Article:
Parliament to discuss juvenile law amendments [Archives:2008/1124/Local News]

January 28 2008

Hamed Thabet
SANA'A, Jan 26 ) A discussion about preserving children's rights in Juvenile Court will be held in the coming Parliament session in order to change Yemeni laws to better benefit children.

Dr. Afrah Badoweilan, the head of the juvenile courts system in Yemen, along with some children's rights organizations and parliament members, is trying to change how the criminal court will protect and care for juvenile offenders. After Parliament approves the changes, a parliamentary committee will take on the responsibility of amending child-specific court processes, she said.

Articles to be discussed include article 38, which specifies that a juvenile offender is a child under the age of 18, and article 37, which details that a child found guilty of any serious offense must serve a prison sentence between three to 10 years instead of execution. (Executions cannot be carried out until the child reaches the age of 18 in any case.) If a child under the age of 15 commits any crime, even one of the gravest nature, the sentence will be no longer than three years in prison.

“All children up to the age of 18 should be represented under the jurisdiction of the Juvenile Court,” said Badoweilan. She added that 15-year olds are currently tried in the first time offenders' court, which she feels is wrong, because Yemen's government signed a law in 1991 to ensure that all offenders under the age of 18 are considered juveniles.

Even though the death penalty cannot legally be carried out for anyone under the age of 18, Badoweilan said that sometimes executions happen anyway, since many people do not have any proof of their age. In these cases, the judge alone must decide whether or not to believe if the defendant is under 18 or not.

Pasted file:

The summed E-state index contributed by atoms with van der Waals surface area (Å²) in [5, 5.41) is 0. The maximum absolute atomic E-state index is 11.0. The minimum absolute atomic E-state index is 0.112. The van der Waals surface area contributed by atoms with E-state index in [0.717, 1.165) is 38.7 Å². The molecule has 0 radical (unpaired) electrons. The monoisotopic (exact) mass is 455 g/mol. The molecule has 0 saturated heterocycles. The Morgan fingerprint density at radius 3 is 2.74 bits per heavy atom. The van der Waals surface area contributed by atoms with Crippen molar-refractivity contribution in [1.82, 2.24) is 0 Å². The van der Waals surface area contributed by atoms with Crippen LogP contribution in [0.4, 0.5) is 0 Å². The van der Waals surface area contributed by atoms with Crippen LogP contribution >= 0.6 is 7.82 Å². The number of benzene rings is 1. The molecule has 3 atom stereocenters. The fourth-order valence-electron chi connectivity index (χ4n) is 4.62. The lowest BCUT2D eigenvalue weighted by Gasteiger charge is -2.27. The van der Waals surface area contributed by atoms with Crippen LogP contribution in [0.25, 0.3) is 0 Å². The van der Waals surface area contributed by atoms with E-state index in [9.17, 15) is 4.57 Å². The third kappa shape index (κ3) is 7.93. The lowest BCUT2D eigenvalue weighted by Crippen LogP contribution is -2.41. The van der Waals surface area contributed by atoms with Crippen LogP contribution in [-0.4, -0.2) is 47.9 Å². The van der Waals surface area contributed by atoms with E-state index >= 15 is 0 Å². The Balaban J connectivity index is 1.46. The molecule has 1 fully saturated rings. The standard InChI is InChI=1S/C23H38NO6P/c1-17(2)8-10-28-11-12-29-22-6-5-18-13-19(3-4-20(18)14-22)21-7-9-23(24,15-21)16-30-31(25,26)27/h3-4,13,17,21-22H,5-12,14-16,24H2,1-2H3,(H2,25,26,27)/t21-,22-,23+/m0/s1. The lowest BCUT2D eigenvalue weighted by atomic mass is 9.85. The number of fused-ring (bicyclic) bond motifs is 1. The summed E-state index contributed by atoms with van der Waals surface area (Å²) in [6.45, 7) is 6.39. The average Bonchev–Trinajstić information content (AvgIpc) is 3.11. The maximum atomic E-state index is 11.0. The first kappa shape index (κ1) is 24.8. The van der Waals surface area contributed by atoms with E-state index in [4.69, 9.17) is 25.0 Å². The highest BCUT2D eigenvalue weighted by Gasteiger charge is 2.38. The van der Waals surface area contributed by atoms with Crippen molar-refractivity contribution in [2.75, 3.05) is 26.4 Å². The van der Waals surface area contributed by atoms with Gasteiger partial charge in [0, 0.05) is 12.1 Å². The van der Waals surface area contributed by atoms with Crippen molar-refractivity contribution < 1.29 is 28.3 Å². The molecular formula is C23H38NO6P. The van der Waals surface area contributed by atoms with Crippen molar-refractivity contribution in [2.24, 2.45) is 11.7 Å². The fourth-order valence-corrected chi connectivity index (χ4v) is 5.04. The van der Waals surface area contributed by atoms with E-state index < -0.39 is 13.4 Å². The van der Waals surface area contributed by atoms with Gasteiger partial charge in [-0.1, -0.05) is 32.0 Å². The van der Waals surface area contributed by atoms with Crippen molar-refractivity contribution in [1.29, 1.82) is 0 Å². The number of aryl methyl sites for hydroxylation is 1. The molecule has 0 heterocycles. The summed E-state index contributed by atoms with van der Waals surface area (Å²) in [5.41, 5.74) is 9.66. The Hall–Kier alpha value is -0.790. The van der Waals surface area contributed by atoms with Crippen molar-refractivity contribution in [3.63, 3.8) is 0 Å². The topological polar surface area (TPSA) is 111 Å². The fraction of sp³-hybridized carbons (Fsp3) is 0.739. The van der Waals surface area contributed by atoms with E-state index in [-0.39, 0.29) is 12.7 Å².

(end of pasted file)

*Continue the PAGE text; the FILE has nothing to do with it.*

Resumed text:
“A child cannot be sent to prison for just any charge. In addition, if a child is arrested, he should be sent to a rehabilitation and protection center. We are insistent about this amendment, as a disturbed child must be well-cared for and given special treatment to solve his problems in order to make a change for the better, instead of totally destroying his life,” said Badoweilan.

Badoweilan and her supporters also support amendments assuring that any person involved in endangering a child, such as forcing the child to steal, or commit other illegal activity, should have to pay a penalty of at least 20,000 YR or more, plus serve a jail term up to a maximum of three years. The children's rights supporters also think that there should be a penalty of 100,000 Y.R for anyone who publishes the name, photo, or court proceedings of a child.

Another amendment, article 15, says that there must be a juvenile court in every governorate. Juvenile cases will be sent to each governorate's Court of First Instance only if that governorate's court cannot convene because it lacks enough juvenile cases.

“There are lawyers who specialize in juvenile cases. These lawyers are supported by the government and the Ministry of Justice so that they may devote their time to helping deprived children,” Badoweilan said. “They also get many training courses for free, which teach them the right way to handle juvenile cases.” In the past, judges in Yemen were not qualified to rule on children's cases, but Badoweilan said that there is now one specialized judge in each juvenile court in the entire governorate, with two specialized experts next to the judge.

Each juvenile court includes a judge with two social workers, one of whom must be a woman. This is an important feature, since more and more girls are being tried in juvenile court each year. Badoweilan mentioned that some girls find it difficult to talk to a male lawyer about their problems, so the presence of a woman expert is crucial to their defense.

Article 34 mandates that no legal fee can be imposed on a child for his/her case, even if the child is found guilty. In the national prison, located in Sana'a, there is a special facility for juveniles that provides services like education and healthcare, and ensures that juveniles do not mix with other adult prisoners. Though many Arab countries still lack specialized juvenile court advocates, Yemen has special laws, courts and judges for children.